Let’s now look at Drucker’s approach and see how it differs from OODA:

Step 1: Assess if the decision is common or special. If it’s a common decision, you can use a standard approach (again, this could be OODA). This isn’t a part of OODA because that process assumes the decision is standard.

Step 2: Decide what the goal of the decision should be and what the constraints on it are. This is arguably similar to “Orient” in OODA—though orienting should likely take less time. 

Step 3: When considering what to do, always try to do the right thing, rather than simply make an agreeable compromise. Drucker asserts that you often will have to compromise, but if you start from the ideal outcome and make concessions from there, you’ll end up with a better decision than if you don’t even try to attain the best outcome. In OODA, there’s less emphasis on making the right decision and more emphasis on making a decision. You figure out if that decision was right after having made it.

Step 4: To implement the decision, decide who you need to tell about it, who and what are the next steps, what powers the people implementing those steps must have, and how to measure your success. OODA doesn’t elaborate on this step to this degree, though conceivably, you should also think through these next considerations in the “Decide” phase.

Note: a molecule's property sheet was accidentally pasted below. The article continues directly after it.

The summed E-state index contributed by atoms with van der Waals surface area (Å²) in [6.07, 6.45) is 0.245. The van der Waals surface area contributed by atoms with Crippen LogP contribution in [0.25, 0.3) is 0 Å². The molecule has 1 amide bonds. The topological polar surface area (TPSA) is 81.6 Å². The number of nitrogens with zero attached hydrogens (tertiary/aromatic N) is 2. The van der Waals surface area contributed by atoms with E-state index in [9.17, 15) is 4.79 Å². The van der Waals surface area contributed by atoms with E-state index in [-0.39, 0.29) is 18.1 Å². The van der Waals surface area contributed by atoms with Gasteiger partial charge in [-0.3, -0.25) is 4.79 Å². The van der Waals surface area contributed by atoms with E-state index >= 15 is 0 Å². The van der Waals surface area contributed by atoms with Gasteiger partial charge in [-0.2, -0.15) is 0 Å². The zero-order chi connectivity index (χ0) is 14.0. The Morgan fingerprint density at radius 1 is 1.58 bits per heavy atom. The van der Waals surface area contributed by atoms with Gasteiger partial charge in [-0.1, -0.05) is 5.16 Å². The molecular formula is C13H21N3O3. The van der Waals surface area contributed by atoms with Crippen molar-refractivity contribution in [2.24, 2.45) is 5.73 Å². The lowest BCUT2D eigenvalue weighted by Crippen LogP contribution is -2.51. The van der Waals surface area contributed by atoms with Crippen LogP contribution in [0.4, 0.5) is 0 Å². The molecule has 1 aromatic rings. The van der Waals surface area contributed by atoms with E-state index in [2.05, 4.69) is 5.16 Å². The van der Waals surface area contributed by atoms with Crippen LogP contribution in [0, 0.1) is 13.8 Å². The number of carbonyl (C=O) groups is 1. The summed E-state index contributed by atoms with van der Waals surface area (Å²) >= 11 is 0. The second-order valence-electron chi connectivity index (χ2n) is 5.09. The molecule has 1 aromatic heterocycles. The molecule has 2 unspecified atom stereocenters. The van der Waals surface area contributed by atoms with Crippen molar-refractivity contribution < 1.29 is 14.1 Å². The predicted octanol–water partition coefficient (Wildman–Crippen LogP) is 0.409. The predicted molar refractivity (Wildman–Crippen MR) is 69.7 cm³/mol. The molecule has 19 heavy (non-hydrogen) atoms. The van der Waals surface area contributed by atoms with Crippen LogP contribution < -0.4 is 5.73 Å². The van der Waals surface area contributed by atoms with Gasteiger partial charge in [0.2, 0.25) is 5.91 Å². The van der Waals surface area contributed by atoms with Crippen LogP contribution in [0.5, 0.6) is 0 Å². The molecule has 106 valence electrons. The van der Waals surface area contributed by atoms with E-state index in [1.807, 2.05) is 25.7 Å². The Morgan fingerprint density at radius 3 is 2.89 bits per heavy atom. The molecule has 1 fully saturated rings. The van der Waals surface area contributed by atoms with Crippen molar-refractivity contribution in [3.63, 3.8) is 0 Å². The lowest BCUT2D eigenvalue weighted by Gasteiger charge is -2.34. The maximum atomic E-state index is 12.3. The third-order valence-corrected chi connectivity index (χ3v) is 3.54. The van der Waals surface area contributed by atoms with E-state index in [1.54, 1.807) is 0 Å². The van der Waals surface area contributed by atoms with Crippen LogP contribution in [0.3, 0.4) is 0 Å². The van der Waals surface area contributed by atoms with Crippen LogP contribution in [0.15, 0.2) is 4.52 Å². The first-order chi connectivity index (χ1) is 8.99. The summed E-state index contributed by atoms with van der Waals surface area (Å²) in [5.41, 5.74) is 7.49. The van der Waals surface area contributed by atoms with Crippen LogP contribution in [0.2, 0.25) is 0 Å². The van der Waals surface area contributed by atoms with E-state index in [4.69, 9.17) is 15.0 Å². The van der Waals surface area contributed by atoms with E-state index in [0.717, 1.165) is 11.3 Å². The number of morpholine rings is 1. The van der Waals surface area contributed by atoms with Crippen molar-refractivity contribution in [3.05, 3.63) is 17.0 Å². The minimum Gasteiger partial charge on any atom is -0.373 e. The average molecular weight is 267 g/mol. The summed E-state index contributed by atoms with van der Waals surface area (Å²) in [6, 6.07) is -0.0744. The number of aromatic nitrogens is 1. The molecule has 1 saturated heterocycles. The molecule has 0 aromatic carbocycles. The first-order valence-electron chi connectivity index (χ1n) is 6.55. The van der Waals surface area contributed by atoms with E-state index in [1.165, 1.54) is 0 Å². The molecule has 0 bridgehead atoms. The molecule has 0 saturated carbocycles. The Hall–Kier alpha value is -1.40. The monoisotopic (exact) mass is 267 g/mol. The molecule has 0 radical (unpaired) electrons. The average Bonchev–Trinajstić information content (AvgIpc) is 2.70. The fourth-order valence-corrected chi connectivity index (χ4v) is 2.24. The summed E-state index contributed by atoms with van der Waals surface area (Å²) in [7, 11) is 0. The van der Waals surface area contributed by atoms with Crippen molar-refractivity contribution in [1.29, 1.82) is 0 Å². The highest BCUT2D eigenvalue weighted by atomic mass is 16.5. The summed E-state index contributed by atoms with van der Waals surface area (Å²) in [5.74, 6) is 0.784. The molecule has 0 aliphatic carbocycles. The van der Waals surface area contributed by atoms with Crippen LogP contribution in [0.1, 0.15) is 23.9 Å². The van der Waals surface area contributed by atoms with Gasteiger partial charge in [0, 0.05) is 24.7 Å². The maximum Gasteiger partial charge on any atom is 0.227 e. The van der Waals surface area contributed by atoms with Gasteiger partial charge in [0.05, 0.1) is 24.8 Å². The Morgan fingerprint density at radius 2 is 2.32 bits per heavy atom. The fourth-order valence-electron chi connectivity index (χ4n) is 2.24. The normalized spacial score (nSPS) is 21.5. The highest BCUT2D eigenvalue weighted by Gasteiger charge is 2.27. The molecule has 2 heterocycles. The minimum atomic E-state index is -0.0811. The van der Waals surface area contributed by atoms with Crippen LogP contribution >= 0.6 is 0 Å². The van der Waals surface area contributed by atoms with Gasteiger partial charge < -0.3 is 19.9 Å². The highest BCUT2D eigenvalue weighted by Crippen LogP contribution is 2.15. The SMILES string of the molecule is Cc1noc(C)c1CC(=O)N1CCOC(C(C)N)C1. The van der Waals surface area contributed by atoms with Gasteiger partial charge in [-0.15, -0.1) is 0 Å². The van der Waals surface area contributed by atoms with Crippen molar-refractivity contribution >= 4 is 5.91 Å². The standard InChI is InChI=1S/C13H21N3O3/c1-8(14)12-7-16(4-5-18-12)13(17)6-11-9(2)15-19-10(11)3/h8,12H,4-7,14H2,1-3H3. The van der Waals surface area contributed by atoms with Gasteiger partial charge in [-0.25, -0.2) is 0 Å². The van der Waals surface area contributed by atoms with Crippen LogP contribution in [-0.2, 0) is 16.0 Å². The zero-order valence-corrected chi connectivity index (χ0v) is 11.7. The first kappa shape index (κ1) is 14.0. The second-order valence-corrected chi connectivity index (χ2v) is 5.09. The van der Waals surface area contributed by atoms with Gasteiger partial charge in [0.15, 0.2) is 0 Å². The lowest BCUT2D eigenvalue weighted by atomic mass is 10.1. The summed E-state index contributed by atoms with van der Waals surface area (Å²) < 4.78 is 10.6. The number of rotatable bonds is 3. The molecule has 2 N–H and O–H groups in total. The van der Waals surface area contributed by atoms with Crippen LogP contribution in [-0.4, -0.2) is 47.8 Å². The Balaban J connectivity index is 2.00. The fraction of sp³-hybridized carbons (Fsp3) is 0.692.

Step 5: Decide how you’ll collect feedback to know if your decision worked. This corresponds to starting OODA over again: Once you’ve made your decision, you “Observe” if it worked.
Brain Coupling: The Key to Efficient Teamwork

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Katie Doll

Somehow, Katie was able to pull off her childhood dream of creating a career around books after graduating with a degree in English and a concentration in Creative Writing. Her preferred genre of books has changed drastically over the years, from fantasy/dystopian young-adult to moving novels and non-fiction books on the human experience. Katie especially enjoys reading and writing about all things television, good and bad.